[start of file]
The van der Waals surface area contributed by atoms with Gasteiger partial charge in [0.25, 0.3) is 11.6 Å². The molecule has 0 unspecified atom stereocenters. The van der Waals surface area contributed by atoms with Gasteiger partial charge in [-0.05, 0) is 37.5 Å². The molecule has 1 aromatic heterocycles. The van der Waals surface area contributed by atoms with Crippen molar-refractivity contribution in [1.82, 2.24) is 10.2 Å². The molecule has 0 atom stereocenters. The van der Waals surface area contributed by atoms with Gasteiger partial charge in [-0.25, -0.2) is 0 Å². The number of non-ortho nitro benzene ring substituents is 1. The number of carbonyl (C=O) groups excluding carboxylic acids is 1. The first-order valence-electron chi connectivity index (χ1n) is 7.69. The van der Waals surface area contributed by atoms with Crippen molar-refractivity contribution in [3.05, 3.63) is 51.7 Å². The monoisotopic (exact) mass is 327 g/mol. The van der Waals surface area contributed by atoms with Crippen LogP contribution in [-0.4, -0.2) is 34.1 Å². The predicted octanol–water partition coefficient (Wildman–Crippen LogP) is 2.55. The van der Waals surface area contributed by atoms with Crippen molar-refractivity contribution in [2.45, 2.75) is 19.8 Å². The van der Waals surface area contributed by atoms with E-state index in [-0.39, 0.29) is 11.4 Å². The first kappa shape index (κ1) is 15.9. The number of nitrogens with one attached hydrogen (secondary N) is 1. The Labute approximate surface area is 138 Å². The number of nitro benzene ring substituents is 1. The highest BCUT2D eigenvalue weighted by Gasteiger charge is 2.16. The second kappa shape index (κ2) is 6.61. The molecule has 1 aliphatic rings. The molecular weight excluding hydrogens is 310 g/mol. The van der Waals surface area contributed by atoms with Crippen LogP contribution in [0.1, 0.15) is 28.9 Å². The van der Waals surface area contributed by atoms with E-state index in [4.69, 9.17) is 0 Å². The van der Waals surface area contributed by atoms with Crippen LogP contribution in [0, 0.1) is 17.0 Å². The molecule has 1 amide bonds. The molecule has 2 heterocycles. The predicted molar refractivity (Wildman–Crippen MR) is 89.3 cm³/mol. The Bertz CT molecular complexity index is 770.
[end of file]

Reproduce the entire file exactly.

The van der Waals surface area contributed by atoms with Gasteiger partial charge in [0.25, 0.3) is 11.6 Å². The molecule has 0 unspecified atom stereocenters. The van der Waals surface area contributed by atoms with Gasteiger partial charge in [-0.05, 0) is 37.5 Å². The molecule has 1 aromatic heterocycles. The van der Waals surface area contributed by atoms with Crippen molar-refractivity contribution in [1.82, 2.24) is 10.2 Å². The molecule has 0 atom stereocenters. The van der Waals surface area contributed by atoms with Gasteiger partial charge in [-0.25, -0.2) is 0 Å². The number of non-ortho nitro benzene ring substituents is 1. The number of carbonyl (C=O) groups excluding carboxylic acids is 1. The first-order valence-electron chi connectivity index (χ1n) is 7.69. The van der Waals surface area contributed by atoms with Crippen molar-refractivity contribution in [3.05, 3.63) is 51.7 Å². The monoisotopic (exact) mass is 327 g/mol. The van der Waals surface area contributed by atoms with Crippen LogP contribution in [-0.4, -0.2) is 34.1 Å². The predicted octanol–water partition coefficient (Wildman–Crippen LogP) is 2.55. The van der Waals surface area contributed by atoms with Crippen molar-refractivity contribution in [2.45, 2.75) is 19.8 Å². The van der Waals surface area contributed by atoms with E-state index in [-0.39, 0.29) is 11.4 Å². The first kappa shape index (κ1) is 15.9. The number of nitrogens with one attached hydrogen (secondary N) is 1. The Labute approximate surface area is 138 Å². The number of nitro benzene ring substituents is 1. The highest BCUT2D eigenvalue weighted by Gasteiger charge is 2.16. The second kappa shape index (κ2) is 6.61. The molecule has 1 aliphatic rings. The molecular weight excluding hydrogens is 310 g/mol. The van der Waals surface area contributed by atoms with Crippen LogP contribution in [0.1, 0.15) is 28.9 Å². The van der Waals surface area contributed by atoms with E-state index in [4.69, 9.17) is 0 Å². The van der Waals surface area contributed by atoms with Crippen LogP contribution in [0, 0.1) is 17.0 Å². The molecule has 1 amide bonds. The molecule has 2 heterocycles. The predicted molar refractivity (Wildman–Crippen MR) is 89.3 cm³/mol. The Bertz CT molecular complexity index is 770.